Source: The Michigan Growth Capital Symposium
First Graduates Earn U-M's New Master of Entrepreneurship
ANN ARBOR, Mich. — The University of Michigan's master's degree program in entrepreneurship awards degrees to its first 17 students on Friday.
The program, offered jointly between U-M's Ross School of Business and the College of Engineering, is a great fit for Michigan, given its long history of innovation and entrepreneurial spirit.
"The University of Michigan is ideally positioned to deliver such a program," said Ross School Dean Alison Davis-Blake. "Our top-ranked business and engineering schools have a long history of successful, collaborative ventures. This new joint degree program gives students access to real-time technology and resources to turn a business idea into a market-ready venture within 12 months."
David Munson, the Robert J. Vlasic Dean of Engineering, said it's exciting to see the program succeed.
"This partnership is equipping our students in engineering, technology, science, and math with the skills to identify opportunities and bring those ideas from the lab to the real world to benefit society," he said.
Startups have played a big role in the country's economic recovery from the 2008 financial collapse.
Venture capital investment in Michigan jumped to $232.3 million, up from $84.7 million in 2011, according to research from the Zell Lurie Institute for Entrepreneurial Studies at Ross. That represents the third-best year for such investment in the state since 1995. And Michigan's University Research Corridor places at or near the top of seven university innovation clusters in the United States, with a $15.5 billion economic impact statewide.
Bill Lovejoy, a professor at the Ross School and co-director of the program, said it grew from student interest in entrepreneurship.
"My read is what they are seeing is the old social contract — where you work for a company that takes care of you — is broken. They see their parents being laid off. And they decide that maybe it's time to make their own breaks," Lovejoy said. "I think it's all about taking command of their own economic destiny."
Many of the students have undergraduate degrees in science, technology, or engineering, and want to bring about positive social change. For example, one student wants to improve infant mortality rates through new uses of warming technology.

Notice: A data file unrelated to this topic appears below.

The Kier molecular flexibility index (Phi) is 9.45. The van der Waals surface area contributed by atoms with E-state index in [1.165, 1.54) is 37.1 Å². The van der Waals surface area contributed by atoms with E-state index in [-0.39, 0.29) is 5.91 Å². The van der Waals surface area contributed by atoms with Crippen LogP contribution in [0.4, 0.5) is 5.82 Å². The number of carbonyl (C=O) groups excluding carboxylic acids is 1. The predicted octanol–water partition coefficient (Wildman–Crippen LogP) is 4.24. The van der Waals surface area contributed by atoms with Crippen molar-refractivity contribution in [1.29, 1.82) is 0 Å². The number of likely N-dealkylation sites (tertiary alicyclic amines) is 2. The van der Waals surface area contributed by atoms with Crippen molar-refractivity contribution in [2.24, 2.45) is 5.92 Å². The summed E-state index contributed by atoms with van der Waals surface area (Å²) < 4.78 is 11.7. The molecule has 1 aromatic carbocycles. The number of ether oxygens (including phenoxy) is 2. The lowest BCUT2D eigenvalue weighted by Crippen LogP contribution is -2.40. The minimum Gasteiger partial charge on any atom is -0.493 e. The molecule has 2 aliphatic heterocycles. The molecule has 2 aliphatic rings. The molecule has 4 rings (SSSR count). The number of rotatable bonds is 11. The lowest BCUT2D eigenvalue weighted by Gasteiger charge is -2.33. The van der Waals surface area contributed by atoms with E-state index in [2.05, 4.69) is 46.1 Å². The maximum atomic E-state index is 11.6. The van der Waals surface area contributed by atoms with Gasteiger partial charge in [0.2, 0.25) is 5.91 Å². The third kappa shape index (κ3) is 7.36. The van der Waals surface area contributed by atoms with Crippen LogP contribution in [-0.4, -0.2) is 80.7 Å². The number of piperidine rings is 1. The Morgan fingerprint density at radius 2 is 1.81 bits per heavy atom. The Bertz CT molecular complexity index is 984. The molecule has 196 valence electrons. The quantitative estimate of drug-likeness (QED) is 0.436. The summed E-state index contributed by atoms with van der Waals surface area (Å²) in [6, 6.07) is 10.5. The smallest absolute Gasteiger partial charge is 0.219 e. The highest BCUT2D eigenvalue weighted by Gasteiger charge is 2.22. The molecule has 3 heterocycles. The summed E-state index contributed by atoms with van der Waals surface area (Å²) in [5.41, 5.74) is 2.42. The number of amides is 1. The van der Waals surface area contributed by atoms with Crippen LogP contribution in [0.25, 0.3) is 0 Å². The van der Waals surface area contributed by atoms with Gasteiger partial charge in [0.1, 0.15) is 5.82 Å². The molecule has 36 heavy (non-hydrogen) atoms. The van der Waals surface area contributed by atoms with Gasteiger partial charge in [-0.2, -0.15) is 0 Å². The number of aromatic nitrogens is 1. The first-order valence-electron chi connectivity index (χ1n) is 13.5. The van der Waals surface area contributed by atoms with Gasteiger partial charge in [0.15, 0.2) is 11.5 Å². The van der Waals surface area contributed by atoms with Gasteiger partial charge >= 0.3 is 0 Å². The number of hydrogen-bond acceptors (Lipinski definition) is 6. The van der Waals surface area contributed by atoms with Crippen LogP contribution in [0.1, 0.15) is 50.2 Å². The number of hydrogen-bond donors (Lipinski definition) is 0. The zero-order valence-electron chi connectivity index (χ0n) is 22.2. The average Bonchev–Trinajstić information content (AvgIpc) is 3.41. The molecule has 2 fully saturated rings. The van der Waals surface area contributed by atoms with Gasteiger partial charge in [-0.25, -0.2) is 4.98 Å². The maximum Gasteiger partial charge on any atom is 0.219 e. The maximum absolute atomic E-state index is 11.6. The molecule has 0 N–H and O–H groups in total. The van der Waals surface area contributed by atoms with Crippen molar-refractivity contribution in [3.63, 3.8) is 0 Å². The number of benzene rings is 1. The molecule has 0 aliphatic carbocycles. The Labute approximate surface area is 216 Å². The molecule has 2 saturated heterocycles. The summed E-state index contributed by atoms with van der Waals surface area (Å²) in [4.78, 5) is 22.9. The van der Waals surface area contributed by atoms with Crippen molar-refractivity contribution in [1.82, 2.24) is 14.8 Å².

"The students themselves were instrumental in the success of this program in its first year," said Aileen Huang-Saad, program co-director and associate director of academic programs at the College of Engineering's Center for Entrepreneurship. "They created their own opportunities and took a major role in shaping their future."
Throughout the program, students receive guidance from faculty and career advisers to help develop post-graduation plans.
"No matter where these students land, they will play a critical role in bringing new ideas to action," Huang-Saad said. "They are well-versed in identifying opportunities and creating a path to execution. This is a valuable resource whether the students end up in a startup company, a consulting firm, or a large organization."
Graduates are wrapping up the practical coursework this summer. For example, Steven Sherman says his venture in energy systems, called YouKnowWatt, will keep him busy this summer and possibly beyond.
"This program was great and gave me a huge skill set to evaluate potential business ideas in the future," Sherman said. "It's not just startups, either. I could easily market myself for technology commercialization at a large corporation like General Motors or as a business analyst at an investment group."
And Grace Hsia earned her materials science engineering degree from U-M, then turned toward entrepreneurial studies to gain the business acumen to start a company. She's CEO at Warmilu, a company that developed a warming-blanket technology to help prevent infant deaths.
"The program provided a vehicle not just to develop academically, but to also advance the development of my startup," she said.
More than anything, the value of the program for Hsia is the relationships she built through the inaugural program that she couldn't have experienced anywhere else.
"Imagine what it was like having these world-class professors and staff devoting so much of their time and effort in and out of the classroom to help us," Hsia said. "This program is also unique in its ability to present students with entrepreneurship frameworks and a chance to take their startups to the next level."
Ross Master of Entrepreneurship Program: http://entrepreneurship.umich.edu
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— Greta Guest
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Tamra Talmadge-Anderson, (734) 763-2419, firstname.lastname@example.org